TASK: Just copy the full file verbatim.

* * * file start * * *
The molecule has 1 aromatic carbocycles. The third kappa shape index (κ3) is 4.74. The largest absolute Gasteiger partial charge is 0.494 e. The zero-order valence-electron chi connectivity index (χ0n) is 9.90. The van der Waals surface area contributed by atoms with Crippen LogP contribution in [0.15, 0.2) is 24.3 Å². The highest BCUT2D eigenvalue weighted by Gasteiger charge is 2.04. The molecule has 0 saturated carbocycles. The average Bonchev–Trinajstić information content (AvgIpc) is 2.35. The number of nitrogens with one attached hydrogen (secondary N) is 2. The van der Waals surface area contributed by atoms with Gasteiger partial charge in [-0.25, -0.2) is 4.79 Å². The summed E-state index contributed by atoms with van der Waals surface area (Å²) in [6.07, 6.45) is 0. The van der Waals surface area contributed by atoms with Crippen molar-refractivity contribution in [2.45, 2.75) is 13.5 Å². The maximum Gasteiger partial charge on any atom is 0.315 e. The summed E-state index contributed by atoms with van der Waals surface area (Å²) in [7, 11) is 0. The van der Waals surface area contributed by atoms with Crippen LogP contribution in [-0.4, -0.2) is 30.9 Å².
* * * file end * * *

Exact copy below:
The molecule has 1 aromatic carbocycles. The third kappa shape index (κ3) is 4.74. The largest absolute Gasteiger partial charge is 0.494 e. The zero-order valence-electron chi connectivity index (χ0n) is 9.90. The van der Waals surface area contributed by atoms with Crippen LogP contribution in [0.15, 0.2) is 24.3 Å². The highest BCUT2D eigenvalue weighted by Gasteiger charge is 2.04. The molecule has 0 saturated carbocycles. The average Bonchev–Trinajstić information content (AvgIpc) is 2.35. The number of nitrogens with one attached hydrogen (secondary N) is 2. The van der Waals surface area contributed by atoms with Gasteiger partial charge in [-0.25, -0.2) is 4.79 Å². The summed E-state index contributed by atoms with van der Waals surface area (Å²) in [6.07, 6.45) is 0. The van der Waals surface area contributed by atoms with Crippen molar-refractivity contribution in [2.45, 2.75) is 13.5 Å². The maximum Gasteiger partial charge on any atom is 0.315 e. The summed E-state index contributed by atoms with van der Waals surface area (Å²) in [7, 11) is 0. The van der Waals surface area contributed by atoms with Crippen LogP contribution in [-0.4, -0.2) is 30.9 Å².